In Mark Paterson’s study of touch The Sense of Touch: Haptics, Affects and Technologies, he describes the skin as “the body part the most easily altered by human beings, from circumcision and scarification to cosmetics and hair removal.” (109). Particularly for women who must deal with high standards of beauty and the invisibility of aging, the skin becomes a canvas for cosmetics, as well as cosmetic surgery.
Considering the concept behind Skin Trade in part originates from the always witty mind of artist and Franklin Furnace-founder Martha Wilson, who explores the nature of aging skin, cosmetics and imperfection through her own body in her art, it is unsurprising that Skin Trade features a variety of artists who treat their own skin as an artistic material.
Looking at Wilson’s own contribution to Skin Trade, her eight photographs “America the Beautiful” merge the lyrics to the gushingly patriotic song over closeup colored images of wrinkles, freckles and pendulous breasts. Celebrating the skin’s imperfections while connecting them to the beauty of the country, Wilson literally uses her own skin as a medium to define aging women’s place within overt patriotism and nationalism even though aging women often become invisible in society as they age. A punk hero to many women in her defiant celebration of women, aging and mocking infamous First Ladies, Wilson sets the tone for more radical transformations of skin as a medium in Skin Trade.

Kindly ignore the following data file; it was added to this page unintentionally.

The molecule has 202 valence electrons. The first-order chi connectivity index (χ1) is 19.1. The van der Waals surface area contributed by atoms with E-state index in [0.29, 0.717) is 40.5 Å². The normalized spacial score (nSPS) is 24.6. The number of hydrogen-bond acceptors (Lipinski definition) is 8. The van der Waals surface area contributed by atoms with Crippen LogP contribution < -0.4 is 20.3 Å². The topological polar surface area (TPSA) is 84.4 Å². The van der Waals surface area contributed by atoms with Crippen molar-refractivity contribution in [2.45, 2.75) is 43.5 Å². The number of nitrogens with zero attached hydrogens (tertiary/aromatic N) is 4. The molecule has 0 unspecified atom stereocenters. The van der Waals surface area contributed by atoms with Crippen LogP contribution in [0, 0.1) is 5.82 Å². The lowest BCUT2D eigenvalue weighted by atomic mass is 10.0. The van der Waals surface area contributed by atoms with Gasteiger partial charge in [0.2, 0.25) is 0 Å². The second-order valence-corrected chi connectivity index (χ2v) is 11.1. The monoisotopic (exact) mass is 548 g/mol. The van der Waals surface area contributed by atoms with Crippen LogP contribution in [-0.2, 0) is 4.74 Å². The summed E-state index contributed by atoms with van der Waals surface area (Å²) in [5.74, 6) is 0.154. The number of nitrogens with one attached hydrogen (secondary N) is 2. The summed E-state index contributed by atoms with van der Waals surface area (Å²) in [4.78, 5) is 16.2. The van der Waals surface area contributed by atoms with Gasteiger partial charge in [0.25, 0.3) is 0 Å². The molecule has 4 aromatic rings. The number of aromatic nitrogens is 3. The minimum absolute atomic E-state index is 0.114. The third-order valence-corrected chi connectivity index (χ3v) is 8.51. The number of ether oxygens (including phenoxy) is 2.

In photographs such as Lynn Hershman Leeson’s “Roberta’s Construction Chart #2,” which shows the noted alterations of a woman’s face before plastic surgery, cosmetic surgery emerges in Skin Trade as a means to treat skin as “pure potential, as literally a raw material” (Paterson 109). However, no artist takes skin as a raw material more literally than slightly terrifying French artist Orlan. Repeatedly going under the knife as a part of her art and performance, Orlan is possibly most well-known for her man-made horns, created from cheek-bone implants in her forehead, which has led her to sue Lady Gaga for plagiarism.
With “Omnipresence I and II,” both playing on a screen in the back of P.P.O.W., Orlan describes her alienation from the 1980s art world before she gets plastic surgery, transforming her face into an art object. Conscious for the surgery with only a spinal tap to numb the pain, Orlan still appears to be the artist despite the surgeon’s actual handwork. In a state of continual becoming and evolving, Orlan transcends concrete identities connected to the skin as her surgical procedures constantly alter her appearance and herself. Drawing on the ongoing redefinition of female beauty, Orlan critiques these standards while making herself and her skin the ultimate slave to cosmetic whims.